When reviewing a document someone else has written or receiving feedback from others on my own writing, there is one word that I, like most other serious writers, strive never to utter or hear: Comma.
Everyone has an opinion and his/her own writing style vis a vis the use of commas, the most abused and overused item of punctuation in the English language. Want to start a heated debate among writers? Just ask one simple question, duck and run, because there is likely to be vociferous disagreement about the answer to this query:
“Should there be a comma after that word?”
Variations on that theme include, “Does that comma belong there?” and my personal favorite: “Now that you mention it, I think there should [or shouldn’t] be a comma . . . ” in various other parts of the document being analyzed.
Ready to weigh in on one of the many controversial aspects of correct comma placement?
I was taught that this sentence is correct:
Be sure to give each guest a fork, spoon and napkin.
However, some folks insist that one additional comma is necessary so that the sentence becomes:
Be sure to give each guest a fork, spoon, and napkin.
It seems that the “trend” these days is to include the comma before “and” when listing three or more items. The rationale is a sound one: To assure clarity. In this era of “plain language” and emphasis on concise, straight-forward business writing, I am not opposed to making this change in my writing habits.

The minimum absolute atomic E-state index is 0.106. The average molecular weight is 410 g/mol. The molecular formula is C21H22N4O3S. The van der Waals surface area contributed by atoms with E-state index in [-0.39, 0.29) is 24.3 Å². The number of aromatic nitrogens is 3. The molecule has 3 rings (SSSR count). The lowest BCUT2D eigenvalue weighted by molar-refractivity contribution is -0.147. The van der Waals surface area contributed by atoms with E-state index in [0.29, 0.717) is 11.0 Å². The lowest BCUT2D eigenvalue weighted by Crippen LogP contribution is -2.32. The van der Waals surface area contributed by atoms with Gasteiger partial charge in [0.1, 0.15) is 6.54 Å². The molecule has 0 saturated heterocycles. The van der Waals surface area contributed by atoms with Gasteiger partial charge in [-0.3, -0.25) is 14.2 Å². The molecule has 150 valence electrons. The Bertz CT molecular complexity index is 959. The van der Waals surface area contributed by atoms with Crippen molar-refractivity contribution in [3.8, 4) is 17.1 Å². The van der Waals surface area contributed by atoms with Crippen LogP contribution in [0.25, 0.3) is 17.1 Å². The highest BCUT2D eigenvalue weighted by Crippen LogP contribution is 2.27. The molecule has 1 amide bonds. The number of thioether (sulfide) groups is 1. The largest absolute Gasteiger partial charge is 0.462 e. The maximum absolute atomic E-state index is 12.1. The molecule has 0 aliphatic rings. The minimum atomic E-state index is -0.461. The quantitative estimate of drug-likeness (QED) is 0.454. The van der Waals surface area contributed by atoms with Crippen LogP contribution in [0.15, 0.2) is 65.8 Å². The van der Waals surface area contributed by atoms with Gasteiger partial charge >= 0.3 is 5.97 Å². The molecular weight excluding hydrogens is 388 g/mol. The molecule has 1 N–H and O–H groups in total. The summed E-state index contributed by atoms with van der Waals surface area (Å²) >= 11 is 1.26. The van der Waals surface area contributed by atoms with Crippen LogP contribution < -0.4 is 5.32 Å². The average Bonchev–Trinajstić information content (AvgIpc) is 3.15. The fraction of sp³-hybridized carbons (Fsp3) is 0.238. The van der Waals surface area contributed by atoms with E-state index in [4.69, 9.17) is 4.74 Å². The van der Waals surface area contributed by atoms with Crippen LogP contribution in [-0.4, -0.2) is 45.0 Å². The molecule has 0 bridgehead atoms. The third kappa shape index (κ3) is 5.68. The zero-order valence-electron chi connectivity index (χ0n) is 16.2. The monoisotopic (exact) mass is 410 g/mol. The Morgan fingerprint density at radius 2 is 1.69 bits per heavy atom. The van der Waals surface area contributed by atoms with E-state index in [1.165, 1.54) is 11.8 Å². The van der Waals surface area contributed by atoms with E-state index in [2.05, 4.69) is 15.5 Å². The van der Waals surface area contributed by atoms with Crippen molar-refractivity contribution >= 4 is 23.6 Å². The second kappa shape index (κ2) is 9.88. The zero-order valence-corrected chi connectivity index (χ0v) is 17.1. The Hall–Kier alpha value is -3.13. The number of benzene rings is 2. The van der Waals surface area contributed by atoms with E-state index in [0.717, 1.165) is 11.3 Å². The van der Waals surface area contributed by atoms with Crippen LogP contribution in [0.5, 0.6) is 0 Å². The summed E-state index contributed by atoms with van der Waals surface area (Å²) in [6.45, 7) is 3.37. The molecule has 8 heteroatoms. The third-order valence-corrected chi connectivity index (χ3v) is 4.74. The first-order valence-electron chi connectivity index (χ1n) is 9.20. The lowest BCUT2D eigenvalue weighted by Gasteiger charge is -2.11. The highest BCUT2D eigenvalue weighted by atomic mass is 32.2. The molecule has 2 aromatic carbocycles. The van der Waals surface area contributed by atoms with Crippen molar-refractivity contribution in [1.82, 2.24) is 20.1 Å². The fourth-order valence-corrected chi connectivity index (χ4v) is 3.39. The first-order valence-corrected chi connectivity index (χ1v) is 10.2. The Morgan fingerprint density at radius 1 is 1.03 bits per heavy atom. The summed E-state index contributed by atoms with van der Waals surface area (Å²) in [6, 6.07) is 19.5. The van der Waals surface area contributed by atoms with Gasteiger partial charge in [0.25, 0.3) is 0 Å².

Now consider this sentence:
The guests will be offered fresh strawberries, strawberry yogurt or vanilla ice cream for dessert.
I was taught never to place a comma before “or” in a sentence containing a list of items such as the one above. The exception would be, of course, if it was necessary, again, to achieve clarity due, for example, to the use of compound items in the list. Thus, this sentence would be incorrect:
The guests will be offered fresh strawberries, strawberry yogurt, or vanilla ice cream for dessert.
This week I spent some time researching this issue and found that the vast majority of textbooks and writing guides only reference the placement of a comma when creating a list using “and”. They are silent as to the use of “or” — which I find curious.
What do you think? Leave a comment and citation to your source. I will be anxious to hear your thoughts!